Thomas Heywood's A Woman Killed with Kindness (1603) is described as a 'domestic tragedy' as it deals not with the tragic downfall of the elite, but on the relationship between a husband and wife. Domesticity is the theme of the play, and the language is correspondingly straightforward and unadorned. In contrast with tragedies such as Hamlet or Tamburlaine, Heywood's play does not concern the intrigues and actions of the aristocratic elite or ruling order. A Woman Killed with Kindness is a morality play, concerned with the infidelity of Anne and her likely punishment. She herself expects only death upon her husband's discovery of her affair:
Though I deserve a thousand thousand fold
More than you can inflict, yet, once my husband,
For womanhood – to which I am a shame,
Though once an ornament – even for His sake
That hath redeem'd our couls, mark not my face
Nor hack me with your sword, but let me go
Perfect and undeformed to my tomb. (xiii.94-100)
Her opinion is born out by the tradition of revenge in tragedies as well as in contemporary practice; indeed, by law husbands reserved the right to kill unfaithful wives (Powell 204). However, despite the clear Christian moralizing, Heywood's play departs drastically from the traditional structure of moral tragedy in that the tragic end of the main character results not from divine judgment and retribution, but from the effects of her wrongdoing on her own consciousness. Before the discovery of her betrayal by her husband, her guilt and remorse are apparent.
You have tempted me to mischief, Master Wendoll;
I have done I know not what. Well, you plead custom;
That which for want of wit I granted erst
I now must yield through fear. Come, come, let's in.
Once o'er shoes, we are straight o'er head in sin (xi. 110-14)
Her repentance is genuine, and carries forward her tragic end. Anne chooses to starve herself to death, thereby taking control both of her sin and her punishment. Heywood puts 'into dramatic form … the punishment which arises from the erring characters' consciousness of their guilt in the place of the punishment of an exterior physical revenge' (Bowers 225). Anne's emotional torment is meant as a lesson to the audience, and she makes of herself an exemplary figure, breaking away from the domestic thrust of the play towards the universal.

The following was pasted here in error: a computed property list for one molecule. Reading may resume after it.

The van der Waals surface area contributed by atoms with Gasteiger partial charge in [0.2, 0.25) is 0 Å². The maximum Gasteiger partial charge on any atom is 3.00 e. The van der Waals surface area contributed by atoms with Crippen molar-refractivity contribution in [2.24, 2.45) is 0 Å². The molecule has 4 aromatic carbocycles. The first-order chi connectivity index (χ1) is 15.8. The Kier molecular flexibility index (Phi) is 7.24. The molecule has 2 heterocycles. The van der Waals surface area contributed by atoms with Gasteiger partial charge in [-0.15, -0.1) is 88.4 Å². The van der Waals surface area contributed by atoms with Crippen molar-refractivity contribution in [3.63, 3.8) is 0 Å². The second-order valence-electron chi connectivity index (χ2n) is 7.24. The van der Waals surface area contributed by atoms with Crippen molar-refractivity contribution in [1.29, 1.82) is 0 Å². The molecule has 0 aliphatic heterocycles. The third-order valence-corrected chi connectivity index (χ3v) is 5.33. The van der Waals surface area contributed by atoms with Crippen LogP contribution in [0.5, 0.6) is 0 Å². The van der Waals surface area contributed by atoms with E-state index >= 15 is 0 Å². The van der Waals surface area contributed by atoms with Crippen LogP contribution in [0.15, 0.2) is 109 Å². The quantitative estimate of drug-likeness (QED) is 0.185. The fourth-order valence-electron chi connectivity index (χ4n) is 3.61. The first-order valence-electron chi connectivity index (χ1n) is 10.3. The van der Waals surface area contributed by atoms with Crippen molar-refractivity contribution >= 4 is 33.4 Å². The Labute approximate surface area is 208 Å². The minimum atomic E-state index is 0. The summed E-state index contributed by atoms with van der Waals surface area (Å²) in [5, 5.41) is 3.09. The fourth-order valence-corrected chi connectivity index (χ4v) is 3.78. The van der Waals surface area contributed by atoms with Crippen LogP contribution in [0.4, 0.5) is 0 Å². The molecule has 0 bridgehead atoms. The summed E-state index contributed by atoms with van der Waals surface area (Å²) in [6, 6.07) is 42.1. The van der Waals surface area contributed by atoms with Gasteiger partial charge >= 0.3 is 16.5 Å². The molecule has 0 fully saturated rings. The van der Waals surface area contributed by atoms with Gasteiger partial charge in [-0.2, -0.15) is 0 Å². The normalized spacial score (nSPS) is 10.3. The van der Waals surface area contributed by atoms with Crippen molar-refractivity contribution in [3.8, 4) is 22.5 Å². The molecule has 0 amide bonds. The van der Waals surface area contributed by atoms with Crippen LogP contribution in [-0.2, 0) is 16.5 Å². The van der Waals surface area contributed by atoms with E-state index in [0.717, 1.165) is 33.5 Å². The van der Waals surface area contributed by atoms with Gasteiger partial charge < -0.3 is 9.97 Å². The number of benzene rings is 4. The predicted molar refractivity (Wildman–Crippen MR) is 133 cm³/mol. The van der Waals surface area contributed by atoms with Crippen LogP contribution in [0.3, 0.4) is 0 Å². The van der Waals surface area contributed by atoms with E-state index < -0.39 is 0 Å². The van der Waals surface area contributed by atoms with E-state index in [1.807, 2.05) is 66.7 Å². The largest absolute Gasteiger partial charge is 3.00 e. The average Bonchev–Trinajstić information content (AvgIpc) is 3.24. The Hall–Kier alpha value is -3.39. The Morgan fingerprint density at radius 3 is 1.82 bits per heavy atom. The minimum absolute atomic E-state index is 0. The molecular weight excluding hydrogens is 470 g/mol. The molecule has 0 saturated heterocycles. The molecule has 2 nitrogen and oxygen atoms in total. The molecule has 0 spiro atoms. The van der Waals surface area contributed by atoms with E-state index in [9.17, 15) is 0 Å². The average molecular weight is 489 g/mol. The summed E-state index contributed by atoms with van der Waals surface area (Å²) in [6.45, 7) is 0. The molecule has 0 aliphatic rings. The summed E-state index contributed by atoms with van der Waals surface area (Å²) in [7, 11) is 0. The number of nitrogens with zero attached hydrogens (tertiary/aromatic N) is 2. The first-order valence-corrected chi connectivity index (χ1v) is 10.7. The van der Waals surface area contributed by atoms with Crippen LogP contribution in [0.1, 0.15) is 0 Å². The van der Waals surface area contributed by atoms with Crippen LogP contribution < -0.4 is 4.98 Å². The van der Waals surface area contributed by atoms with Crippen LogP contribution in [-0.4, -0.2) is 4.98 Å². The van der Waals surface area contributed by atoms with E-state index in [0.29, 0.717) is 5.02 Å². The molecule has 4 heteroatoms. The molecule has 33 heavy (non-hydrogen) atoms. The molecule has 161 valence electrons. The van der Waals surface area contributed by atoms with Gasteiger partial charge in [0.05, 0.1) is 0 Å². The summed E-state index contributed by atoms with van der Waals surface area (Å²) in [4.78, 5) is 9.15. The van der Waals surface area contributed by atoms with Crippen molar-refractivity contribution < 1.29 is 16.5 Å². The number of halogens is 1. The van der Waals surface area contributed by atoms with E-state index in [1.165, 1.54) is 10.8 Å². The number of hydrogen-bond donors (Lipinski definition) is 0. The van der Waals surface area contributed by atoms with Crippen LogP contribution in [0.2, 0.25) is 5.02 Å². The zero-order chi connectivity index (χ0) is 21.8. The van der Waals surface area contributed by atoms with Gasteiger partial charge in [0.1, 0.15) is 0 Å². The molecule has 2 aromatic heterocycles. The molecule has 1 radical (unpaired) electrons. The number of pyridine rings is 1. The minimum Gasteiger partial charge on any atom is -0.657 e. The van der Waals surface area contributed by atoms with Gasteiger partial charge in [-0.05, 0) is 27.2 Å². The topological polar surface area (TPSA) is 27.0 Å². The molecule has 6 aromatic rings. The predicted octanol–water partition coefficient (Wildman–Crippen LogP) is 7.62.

Derived from the classical models of comedy and tragedy set out by Aristotle and envisaged by Seneca, Webseter's The White Devil (1612) expands the classical tragic structure by adding elements associated with comedy: ironic repetition, theatrical self-consciousness, and inverted tragic situations. There is a repeated pattern in The White Devil of serious action followed by parody, working to undermine the dramatic tradition of tragedy to create what would become the genre of tragicomedy. Tragicomedy is a distinctly non-Aristotelian genre in which the action and subject of the play demand a tragic ending, but this ending is denied in an ironic reversal which produces the happy ending of a traditional comedy. Aristotle did, in fact, depict a kind of tragedy with a happy ending, which would later become tragicomedy, but it was not until the Renaissance that the genre was seen as a legitimate dramatic form. In The White Devil, the Duke of Florence comments on the popular dislike of the classically inspired plays which strictly conform to the structure of tragedy and comedy: